When the first round of the PGA Championship was over there was plenty to talk about and a whole lot to look forward to.

There was the heat — temperatures in the low 90s with no cooling breezes until late Thursday. There was the surprise leader in Jimmy Walker who posted a 5-under 65 in the morning and the shocking round of 77 from U.S. Open champion Dustin Johnson and the rather surprising 74 from Rory McIlroy.

The course stayed true to its reputation as one where you better drive the ball in the fairway but it still gives players a chance to move up the leaderboard late with closing par-5s on 17 and 18.

Walker was far from a runaway leader with three golfers one stroke back and four more two behind including British Open champion Henrik Stenson. Among the crowd at 68 was defending champion Jason Day and Jhonattan Vegas, who didn't qualify for this tournament until winning last week's Canadian Open.

Some things to look for in Friday's second round:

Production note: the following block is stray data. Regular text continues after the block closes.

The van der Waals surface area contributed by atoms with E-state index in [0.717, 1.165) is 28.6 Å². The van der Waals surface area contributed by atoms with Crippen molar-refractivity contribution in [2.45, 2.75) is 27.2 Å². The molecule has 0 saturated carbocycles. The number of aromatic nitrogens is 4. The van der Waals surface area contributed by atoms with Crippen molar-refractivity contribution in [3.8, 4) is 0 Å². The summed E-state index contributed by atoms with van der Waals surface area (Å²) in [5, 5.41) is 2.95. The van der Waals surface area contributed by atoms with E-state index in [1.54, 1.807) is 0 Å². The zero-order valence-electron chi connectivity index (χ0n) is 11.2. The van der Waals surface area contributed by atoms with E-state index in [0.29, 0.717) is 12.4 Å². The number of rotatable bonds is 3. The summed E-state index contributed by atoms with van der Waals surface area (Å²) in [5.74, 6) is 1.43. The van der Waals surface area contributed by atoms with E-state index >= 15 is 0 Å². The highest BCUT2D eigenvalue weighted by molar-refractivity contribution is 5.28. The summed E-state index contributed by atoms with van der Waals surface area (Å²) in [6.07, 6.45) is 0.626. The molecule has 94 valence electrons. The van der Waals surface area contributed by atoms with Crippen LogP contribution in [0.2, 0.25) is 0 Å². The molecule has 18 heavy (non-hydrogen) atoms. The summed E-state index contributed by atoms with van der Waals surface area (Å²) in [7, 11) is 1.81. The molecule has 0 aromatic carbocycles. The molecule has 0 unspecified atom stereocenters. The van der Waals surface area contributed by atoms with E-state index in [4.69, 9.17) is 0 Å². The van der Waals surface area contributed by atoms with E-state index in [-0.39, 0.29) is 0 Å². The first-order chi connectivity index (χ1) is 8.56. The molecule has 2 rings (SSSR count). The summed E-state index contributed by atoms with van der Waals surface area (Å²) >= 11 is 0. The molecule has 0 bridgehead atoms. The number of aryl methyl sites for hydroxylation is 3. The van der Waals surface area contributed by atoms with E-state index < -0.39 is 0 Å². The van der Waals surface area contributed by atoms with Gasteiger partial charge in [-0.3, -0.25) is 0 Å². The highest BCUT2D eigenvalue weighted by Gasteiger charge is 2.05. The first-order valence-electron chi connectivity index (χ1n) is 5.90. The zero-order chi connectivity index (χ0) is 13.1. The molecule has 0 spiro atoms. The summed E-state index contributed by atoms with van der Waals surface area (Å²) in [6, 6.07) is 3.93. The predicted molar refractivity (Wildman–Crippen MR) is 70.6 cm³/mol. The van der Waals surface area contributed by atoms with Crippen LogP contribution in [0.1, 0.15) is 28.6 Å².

DYN-O-MITE: Walker, who missed the cut twice in his four events, matched his best round in a major and is leading one of the big four tournaments for the first time.

CHANGING TIMES: The players, including Stenson, who played in the afternoon when the wind kicked up and the greens dried out and got bumpy, will get a chance at Baltusrol in the morning when most of the good first-round scores were posted. Look for someone like two-time major champion Martin Kaymer to come out looking to post a number even better than his opening 66.

SLIM CHANCE: The cut of low 70 and ties will be a target for those who struggled in the opening round. Players like Johnson and McIlroy will be looking for something in the mid-60s just to give them a solid chance of playing on the weekend.

DAY LIGHT: Day is looking to become just the second player since the PGA went to stroke play in 1958 to repeat as champion. Thursday's 2-under 68 was a good sign for the Australian. He failed to break 70 in the opening round of the three other majors so he has a chance at putting himself in a good position for the final two rounds.

CHASING HISTORY: Stenson can put himself in rare company as he is trying to become the first player since Ben Hogan in 1953 to win back-to-back majors at age 40.

HANG ON: The best chances to make up some ground will be the closing par-5s of 17 and 18. They played as the two easiest holes on the course Thursday. Eighteen players went birdie-birdie or better on the two holes with Lee Westwood going one shot better with a birdie on the 649-yard 17th and an eagle on the 554-yard 18th. There was a total of five eagles on 18.